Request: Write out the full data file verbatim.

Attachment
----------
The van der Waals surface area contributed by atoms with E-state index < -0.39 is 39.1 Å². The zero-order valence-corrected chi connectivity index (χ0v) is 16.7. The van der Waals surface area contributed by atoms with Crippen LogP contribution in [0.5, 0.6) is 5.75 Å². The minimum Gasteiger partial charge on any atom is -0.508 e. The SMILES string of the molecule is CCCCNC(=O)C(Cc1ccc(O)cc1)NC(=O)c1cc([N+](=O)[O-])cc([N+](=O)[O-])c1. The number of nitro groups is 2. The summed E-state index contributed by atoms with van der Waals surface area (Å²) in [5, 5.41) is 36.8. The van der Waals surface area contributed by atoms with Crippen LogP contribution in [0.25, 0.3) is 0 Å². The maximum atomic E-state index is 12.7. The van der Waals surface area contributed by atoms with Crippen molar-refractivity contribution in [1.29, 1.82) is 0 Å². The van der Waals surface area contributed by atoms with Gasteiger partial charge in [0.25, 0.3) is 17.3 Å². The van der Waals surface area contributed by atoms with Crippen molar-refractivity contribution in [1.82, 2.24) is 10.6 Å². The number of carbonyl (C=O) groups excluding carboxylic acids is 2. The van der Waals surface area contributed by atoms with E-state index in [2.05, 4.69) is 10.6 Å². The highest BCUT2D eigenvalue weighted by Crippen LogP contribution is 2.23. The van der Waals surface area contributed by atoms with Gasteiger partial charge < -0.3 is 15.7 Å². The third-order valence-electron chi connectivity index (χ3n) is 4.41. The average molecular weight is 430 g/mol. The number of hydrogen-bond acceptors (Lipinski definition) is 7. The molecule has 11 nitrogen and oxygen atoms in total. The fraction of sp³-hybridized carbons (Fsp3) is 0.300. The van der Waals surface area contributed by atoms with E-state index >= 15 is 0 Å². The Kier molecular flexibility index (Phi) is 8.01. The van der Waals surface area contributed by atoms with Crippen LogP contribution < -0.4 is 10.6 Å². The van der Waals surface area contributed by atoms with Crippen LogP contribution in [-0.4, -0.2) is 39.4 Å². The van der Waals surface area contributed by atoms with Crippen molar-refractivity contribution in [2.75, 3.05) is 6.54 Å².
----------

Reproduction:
The van der Waals surface area contributed by atoms with E-state index < -0.39 is 39.1 Å². The zero-order valence-corrected chi connectivity index (χ0v) is 16.7. The van der Waals surface area contributed by atoms with Crippen LogP contribution in [0.5, 0.6) is 5.75 Å². The minimum Gasteiger partial charge on any atom is -0.508 e. The SMILES string of the molecule is CCCCNC(=O)C(Cc1ccc(O)cc1)NC(=O)c1cc([N+](=O)[O-])cc([N+](=O)[O-])c1. The number of nitro groups is 2. The summed E-state index contributed by atoms with van der Waals surface area (Å²) in [5, 5.41) is 36.8. The van der Waals surface area contributed by atoms with Crippen LogP contribution in [0.25, 0.3) is 0 Å². The maximum atomic E-state index is 12.7. The van der Waals surface area contributed by atoms with Crippen molar-refractivity contribution in [1.29, 1.82) is 0 Å². The van der Waals surface area contributed by atoms with Gasteiger partial charge in [0.25, 0.3) is 17.3 Å². The van der Waals surface area contributed by atoms with Crippen molar-refractivity contribution in [1.82, 2.24) is 10.6 Å². The number of carbonyl (C=O) groups excluding carboxylic acids is 2. The van der Waals surface area contributed by atoms with E-state index in [2.05, 4.69) is 10.6 Å². The highest BCUT2D eigenvalue weighted by Crippen LogP contribution is 2.23. The van der Waals surface area contributed by atoms with Gasteiger partial charge < -0.3 is 15.7 Å². The third-order valence-electron chi connectivity index (χ3n) is 4.41. The average molecular weight is 430 g/mol. The number of hydrogen-bond acceptors (Lipinski definition) is 7. The molecule has 11 nitrogen and oxygen atoms in total. The fraction of sp³-hybridized carbons (Fsp3) is 0.300. The van der Waals surface area contributed by atoms with E-state index >= 15 is 0 Å². The Kier molecular flexibility index (Phi) is 8.01. The van der Waals surface area contributed by atoms with Crippen LogP contribution < -0.4 is 10.6 Å². The van der Waals surface area contributed by atoms with Crippen LogP contribution in [-0.4, -0.2) is 39.4 Å². The van der Waals surface area contributed by atoms with Crippen molar-refractivity contribution in [2.75, 3.05) is 6.54 Å².